Objective: To test the effectiveness and long term safety of cannabinoids in multiple sclerosis (MS), in a follow up to the main Cannabinoids in Multiple Sclerosis (CAMS) study.
Methods: In total, 630 patients with stable MS with muscle spasticity from 33 UK centres were randomised to receive oral Delta(9)-tetrahydrocannabinol (Delta(9)-THC), cannabis extract, or placebo in the main 15 week CAMS study. The primary outcome was change in the Ashworth spasticity scale. Secondary outcomes were the Rivermead Mobility Index, timed 10 metre walk, UK Neurological Disability Score, postal Barthel Index, General Health Questionnaire-30, and a series of nine category rating scales. Following the main study, patients were invited to continue medication, double blinded, for up to 12 months in the follow up study reported here.
Results: Intention to treat analysis of data from the 80% of patients followed up for 12 months showed evidence of a small treatment effect on muscle spasticity as measured by change in Ashworth score from baseline to 12 months (Delta(9)-THC mean reduction 1.82 (n = 154, 95% confidence interval (CI) 0.53 to 3.12), cannabis extract 0.10 (n = 172, 95% CI -0.99 to 1.19), placebo -0.23 (n = 176, 95% CI -1.41 to 0.94); p = 0.04 unadjusted for ambulatory status and centre, p = 0.01 adjusted). There was suggestive evidence for treatment effects of Delta(9)-THC on some aspects of disability. There were no major safety concerns. Overall, patients felt that these drugs were helpful in treating their disease.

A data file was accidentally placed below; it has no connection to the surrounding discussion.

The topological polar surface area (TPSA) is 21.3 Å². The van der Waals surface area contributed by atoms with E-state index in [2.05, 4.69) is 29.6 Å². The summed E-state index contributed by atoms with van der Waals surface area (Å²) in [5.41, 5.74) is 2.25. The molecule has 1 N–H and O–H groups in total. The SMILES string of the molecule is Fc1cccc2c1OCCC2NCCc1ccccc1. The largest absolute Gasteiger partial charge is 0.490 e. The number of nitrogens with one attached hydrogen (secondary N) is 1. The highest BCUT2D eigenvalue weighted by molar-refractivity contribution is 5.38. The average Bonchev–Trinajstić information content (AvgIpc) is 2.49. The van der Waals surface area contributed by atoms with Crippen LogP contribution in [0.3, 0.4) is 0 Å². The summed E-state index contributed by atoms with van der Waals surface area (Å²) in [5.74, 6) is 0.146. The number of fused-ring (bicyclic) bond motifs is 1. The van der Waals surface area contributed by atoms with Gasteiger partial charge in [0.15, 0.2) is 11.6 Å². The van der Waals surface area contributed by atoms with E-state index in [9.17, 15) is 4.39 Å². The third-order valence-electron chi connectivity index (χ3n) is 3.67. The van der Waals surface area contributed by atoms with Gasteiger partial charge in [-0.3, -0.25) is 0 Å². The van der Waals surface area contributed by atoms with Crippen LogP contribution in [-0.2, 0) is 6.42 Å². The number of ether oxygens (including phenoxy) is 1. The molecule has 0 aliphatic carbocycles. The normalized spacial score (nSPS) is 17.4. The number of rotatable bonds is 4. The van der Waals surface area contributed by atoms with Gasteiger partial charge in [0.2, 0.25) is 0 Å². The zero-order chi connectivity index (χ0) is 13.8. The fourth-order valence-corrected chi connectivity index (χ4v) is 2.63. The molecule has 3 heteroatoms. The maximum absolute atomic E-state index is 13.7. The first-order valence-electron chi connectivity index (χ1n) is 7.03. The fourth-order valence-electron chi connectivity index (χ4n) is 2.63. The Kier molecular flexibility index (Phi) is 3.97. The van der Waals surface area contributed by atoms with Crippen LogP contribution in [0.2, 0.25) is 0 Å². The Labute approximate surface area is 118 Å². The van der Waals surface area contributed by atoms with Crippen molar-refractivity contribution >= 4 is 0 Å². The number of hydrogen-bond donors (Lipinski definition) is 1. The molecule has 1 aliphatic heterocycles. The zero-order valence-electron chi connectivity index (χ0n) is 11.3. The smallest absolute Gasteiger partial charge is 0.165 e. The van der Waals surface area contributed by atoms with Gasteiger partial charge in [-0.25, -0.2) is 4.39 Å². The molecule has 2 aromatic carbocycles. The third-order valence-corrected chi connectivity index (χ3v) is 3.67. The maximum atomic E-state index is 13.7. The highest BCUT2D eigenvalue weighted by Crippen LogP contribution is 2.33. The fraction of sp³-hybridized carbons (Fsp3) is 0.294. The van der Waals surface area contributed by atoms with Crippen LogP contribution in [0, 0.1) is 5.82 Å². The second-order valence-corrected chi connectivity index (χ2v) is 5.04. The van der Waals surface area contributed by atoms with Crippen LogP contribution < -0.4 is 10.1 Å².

Conclusions: These data provide limited evidence for a longer term treatment effect of cannabinoids. A long term placebo controlled study is now needed to establish whether cannabinoids may have a role beyond symptom amelioration in MS.